Author Topic: Sounds camera (like thermal camera but for sounds)  (Read 4601 times)

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Offline arekm

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Sounds camera (like thermal camera but for sounds)
« on: July 09, 2015, 10:32:51 am »
Hi.

Has anyone seen project or a product that would visualize source of noises/sounds? Something like thermal camera but for sounds.

Few microphones, camera, software to analyze and visualize. Not sure how hard it would be. Probably not that easy on software side.


Edit: something that would allow me to visually see (like in thermal camera) which capacitor/coil is making sounds or which part of car engine is making noise.
« Last Edit: July 09, 2015, 11:03:24 am by arekm »
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Offline Zero999

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Re: Sounds camera (like thermal camera but for sounds)
« Reply #1 on: July 09, 2015, 10:48:55 am »
It's called sonar.

Presumably you're thinking about using it in air and want a decent resolution.

The problem is high frequencies are required for high resolution and are attenuated fairly quickly in air. For example the wavelength of 100kHz in air under standard conditions is 3.4mm and sound at that frequency doesn't travel very far.

Imaging with sound is more effective in water which is a better conductor but higher frequencies are required as the wavelength is longer.
 

Online Fraser

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Re: Sounds camera (like thermal camera but for sounds)
« Reply #2 on: July 09, 2015, 11:00:35 am »
An interesting concept but much depends upon what you intend the unit to do.

Maritime Sonar running in passive mode can listen for sound and provide an indication of direction but not distance (as it is not running with an active ping that can be timed)

The detection array can be steered electronically and would likely consist of a large number of acoustic receiving elements in an array format on a flat panel. The problems is that, unlike a thermal camera imaging array, the acoustic array acts as a single pixel.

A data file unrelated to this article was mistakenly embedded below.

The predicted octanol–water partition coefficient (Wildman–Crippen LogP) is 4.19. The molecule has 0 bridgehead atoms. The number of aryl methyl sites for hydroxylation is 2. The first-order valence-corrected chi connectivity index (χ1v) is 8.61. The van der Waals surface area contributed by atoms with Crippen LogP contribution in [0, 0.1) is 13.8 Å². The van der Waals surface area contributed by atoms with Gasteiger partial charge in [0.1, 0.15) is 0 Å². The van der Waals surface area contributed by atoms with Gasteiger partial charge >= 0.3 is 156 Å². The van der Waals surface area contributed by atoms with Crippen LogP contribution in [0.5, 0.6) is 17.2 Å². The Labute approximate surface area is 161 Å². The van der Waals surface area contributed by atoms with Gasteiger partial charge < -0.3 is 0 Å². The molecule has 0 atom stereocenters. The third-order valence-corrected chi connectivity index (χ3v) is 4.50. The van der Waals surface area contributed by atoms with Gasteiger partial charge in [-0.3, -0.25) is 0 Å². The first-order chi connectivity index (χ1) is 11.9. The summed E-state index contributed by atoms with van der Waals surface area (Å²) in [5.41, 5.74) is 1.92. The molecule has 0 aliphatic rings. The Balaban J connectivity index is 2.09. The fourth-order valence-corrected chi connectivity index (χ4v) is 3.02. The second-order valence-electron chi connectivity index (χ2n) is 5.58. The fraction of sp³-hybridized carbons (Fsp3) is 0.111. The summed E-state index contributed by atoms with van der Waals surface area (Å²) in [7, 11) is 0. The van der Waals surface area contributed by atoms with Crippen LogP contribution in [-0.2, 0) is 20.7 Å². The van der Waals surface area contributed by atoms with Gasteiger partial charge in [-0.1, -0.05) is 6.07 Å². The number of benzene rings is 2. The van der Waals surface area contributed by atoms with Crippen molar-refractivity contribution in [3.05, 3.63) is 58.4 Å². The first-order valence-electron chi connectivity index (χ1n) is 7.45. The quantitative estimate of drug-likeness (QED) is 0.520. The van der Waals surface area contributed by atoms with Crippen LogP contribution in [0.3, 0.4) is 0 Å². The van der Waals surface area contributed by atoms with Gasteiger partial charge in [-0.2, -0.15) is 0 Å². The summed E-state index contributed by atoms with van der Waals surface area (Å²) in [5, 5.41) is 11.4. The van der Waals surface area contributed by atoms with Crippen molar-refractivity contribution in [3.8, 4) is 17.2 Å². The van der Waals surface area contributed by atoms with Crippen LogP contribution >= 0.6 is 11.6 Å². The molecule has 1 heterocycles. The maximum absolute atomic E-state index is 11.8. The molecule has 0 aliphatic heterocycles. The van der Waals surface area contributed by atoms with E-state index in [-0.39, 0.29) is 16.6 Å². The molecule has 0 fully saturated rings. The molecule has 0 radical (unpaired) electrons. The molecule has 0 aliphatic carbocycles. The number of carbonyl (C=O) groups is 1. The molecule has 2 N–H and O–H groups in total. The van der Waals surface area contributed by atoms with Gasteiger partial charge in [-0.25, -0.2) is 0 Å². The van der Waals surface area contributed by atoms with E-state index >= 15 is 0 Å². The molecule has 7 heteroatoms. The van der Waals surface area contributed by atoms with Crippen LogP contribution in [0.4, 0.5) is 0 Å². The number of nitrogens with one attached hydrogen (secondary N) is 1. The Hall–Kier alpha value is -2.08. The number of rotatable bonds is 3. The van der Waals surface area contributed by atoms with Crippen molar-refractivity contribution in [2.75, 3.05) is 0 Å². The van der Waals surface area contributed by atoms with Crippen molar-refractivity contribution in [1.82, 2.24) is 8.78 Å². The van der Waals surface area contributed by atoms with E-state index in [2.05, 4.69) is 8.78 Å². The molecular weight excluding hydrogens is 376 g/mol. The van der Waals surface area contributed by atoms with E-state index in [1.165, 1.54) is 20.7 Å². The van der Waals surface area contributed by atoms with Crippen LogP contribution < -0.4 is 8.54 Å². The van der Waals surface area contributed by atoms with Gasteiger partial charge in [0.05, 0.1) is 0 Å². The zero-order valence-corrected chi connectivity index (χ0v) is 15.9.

Such a system will only tell you that there is an audio (or ultrasonic) signal in view of the directional receiving array and where it is located within the field of 'view'.

It would likely be easier and more efficient to make an acoustic 'torch'. Such a unit would be equipped with a very directional mic feeding some form of audio level processing and display system. A laser pointer could provide visual targeting information. An alternative would be similar to the thermal 'torches' that actually illuminate the target in a colour representing the captured data. In the case of a thermal torch it is temperature, for audio it would be signal level. The user would scan the area of interest and the units light projector would bathe the 'target area with the appropriate colour light. The projector beam-width could be matched to the acoustic beam-width.

Theoretically you could  automate the torches scan using a mechanical servo system and it would 'write' a colour display on the target area.

Aurora
« Last Edit: July 09, 2015, 11:04:15 am by Aurora »
 

Offline nali

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Re: Sounds camera (like thermal camera but for sounds)
« Reply #3 on: July 09, 2015, 11:37:23 am »
A bit like this one?

http://smins.co.kr/html/en/product/product_0201.html

It might not quite have the resolution you want and a bit expensive at £25k or so....
 

Offline LDM

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Re: Sounds camera (like thermal camera but for sounds)
« Reply #4 on: July 09, 2015, 11:43:05 am »
You could use a multi-capsule microphone like a SoundField or Eigenmic with some heafty DSP. You would be able to create a color graded 2D or 3D image of sounds around the mic based on level or frequency.

Though this would be really fun, it would be quite costly, though not extremely difficult since many formulae for decoding B-Format or other matrixed audio are published and well documented, ans can give you R-theta-phi coordonates for level or frequency.
 

Online Fraser

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Re: Sounds camera (like thermal camera but for sounds)